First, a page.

Most of you out there don't need to be told that Apple is really struggling with iPhone sales this year. Some of this problem is due to pricing, lack of innovation, trade wars, nationalism in China, strong competition from Android manufacturers, and one other reason touched upon by a Wall Street analyst who appeared a few days ago on CNBC.
Bernstein's Toni Sacconaghi wrote in a note to clients that the upgrade cycle for the iPhone has lengthened to four years for fiscal 2019, up from three years in fiscal 2018. The analyst blames this on Apple's discounted battery replacement program, which breathed new (battery) life into older models. He also cited the lack of carrier subsidies and higher prices. The battery replacement program came to an end at the end of last year.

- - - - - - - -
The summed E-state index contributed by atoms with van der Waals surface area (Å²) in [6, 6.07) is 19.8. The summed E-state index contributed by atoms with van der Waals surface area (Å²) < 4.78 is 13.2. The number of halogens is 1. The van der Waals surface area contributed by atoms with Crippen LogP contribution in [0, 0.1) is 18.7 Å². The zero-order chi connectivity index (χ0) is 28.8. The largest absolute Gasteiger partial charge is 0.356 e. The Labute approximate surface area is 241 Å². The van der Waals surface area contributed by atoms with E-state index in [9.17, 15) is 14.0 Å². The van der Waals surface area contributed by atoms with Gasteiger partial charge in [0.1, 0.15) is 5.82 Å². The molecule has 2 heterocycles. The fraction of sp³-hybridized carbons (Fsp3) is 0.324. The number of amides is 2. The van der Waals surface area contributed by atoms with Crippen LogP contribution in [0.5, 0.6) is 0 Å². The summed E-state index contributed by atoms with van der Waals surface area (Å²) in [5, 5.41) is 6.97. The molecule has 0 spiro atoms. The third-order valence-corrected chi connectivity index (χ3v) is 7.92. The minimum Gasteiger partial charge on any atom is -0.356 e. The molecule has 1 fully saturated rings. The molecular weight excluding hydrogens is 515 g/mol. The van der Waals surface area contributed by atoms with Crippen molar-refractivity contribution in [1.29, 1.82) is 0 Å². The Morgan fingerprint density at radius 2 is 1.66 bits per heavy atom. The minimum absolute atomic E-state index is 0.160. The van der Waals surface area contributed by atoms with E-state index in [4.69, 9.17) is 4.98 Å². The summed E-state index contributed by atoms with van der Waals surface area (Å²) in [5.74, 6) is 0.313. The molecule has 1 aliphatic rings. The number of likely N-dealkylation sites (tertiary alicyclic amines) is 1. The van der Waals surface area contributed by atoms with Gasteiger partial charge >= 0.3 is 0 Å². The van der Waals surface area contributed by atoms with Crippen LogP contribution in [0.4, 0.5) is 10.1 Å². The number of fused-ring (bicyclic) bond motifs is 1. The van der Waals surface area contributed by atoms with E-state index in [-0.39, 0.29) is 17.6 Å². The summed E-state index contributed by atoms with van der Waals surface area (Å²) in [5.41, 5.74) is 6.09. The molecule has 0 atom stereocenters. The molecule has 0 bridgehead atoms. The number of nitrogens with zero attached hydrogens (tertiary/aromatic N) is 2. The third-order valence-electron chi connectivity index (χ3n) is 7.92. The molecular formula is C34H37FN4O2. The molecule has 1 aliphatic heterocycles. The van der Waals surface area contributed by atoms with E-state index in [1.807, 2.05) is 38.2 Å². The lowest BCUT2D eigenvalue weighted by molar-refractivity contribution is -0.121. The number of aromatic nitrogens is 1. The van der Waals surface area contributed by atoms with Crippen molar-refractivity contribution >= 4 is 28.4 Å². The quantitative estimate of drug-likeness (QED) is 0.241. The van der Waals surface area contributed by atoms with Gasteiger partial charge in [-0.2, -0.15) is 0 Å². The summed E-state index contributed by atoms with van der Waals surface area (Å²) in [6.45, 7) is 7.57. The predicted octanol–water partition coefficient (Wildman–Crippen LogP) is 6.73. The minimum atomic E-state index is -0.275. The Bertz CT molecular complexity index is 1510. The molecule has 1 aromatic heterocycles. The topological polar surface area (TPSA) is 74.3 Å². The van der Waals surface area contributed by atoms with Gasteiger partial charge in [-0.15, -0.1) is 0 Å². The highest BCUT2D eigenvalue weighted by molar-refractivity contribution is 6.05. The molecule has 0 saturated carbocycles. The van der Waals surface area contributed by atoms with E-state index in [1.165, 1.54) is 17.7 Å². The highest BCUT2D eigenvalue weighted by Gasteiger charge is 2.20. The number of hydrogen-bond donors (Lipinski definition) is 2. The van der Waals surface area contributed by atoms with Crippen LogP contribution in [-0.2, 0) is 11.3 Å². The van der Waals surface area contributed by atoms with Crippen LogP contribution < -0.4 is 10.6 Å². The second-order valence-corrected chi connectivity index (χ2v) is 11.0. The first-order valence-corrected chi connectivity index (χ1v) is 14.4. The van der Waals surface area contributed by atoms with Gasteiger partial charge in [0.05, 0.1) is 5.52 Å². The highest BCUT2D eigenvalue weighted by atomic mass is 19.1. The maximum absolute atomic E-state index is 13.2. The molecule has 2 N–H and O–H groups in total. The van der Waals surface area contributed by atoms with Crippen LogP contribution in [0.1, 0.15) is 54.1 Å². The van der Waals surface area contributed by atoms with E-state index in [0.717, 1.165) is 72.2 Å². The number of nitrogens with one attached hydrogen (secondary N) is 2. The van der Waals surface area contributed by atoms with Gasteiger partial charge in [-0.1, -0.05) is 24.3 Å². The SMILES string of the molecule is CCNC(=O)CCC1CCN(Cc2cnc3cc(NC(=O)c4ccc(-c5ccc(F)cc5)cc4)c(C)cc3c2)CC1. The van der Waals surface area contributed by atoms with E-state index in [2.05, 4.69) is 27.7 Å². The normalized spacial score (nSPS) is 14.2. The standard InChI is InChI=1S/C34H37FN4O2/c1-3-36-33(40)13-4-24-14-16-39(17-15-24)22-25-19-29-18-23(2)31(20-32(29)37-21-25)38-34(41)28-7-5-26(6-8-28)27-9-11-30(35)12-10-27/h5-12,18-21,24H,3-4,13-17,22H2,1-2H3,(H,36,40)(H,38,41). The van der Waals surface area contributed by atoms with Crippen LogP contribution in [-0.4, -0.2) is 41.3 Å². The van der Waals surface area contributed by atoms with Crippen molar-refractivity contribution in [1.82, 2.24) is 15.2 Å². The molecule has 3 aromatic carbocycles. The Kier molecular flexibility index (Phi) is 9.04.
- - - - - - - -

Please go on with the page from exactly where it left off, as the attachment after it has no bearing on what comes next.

the 15% year-over-year drop in iPhone revenue that Apple reported for its fiscal first quarter. "Our customers are holding on to their older iPhones a bit longer than in the past," said the executive. "When you paired this with the macroeconomic factors particularly in emerging markets, it resulted in iPhone revenue that was down 15 percent from last year."The longer upgrade cycle was even mentioned by Tim Cook as a reason for
Sacconaghi predicts that the installed iPhone base, up 9% last fiscal year, will be down 19% in fiscal 2019. He expects to see 16% of iPhone owners upgrade to one of the new 2019 models to be released later this year, although he cautioned that "modeling iPhone's installed base is as much art as science, with myriad assumptions." The current count shows approximately 900 million iPhone units active right now.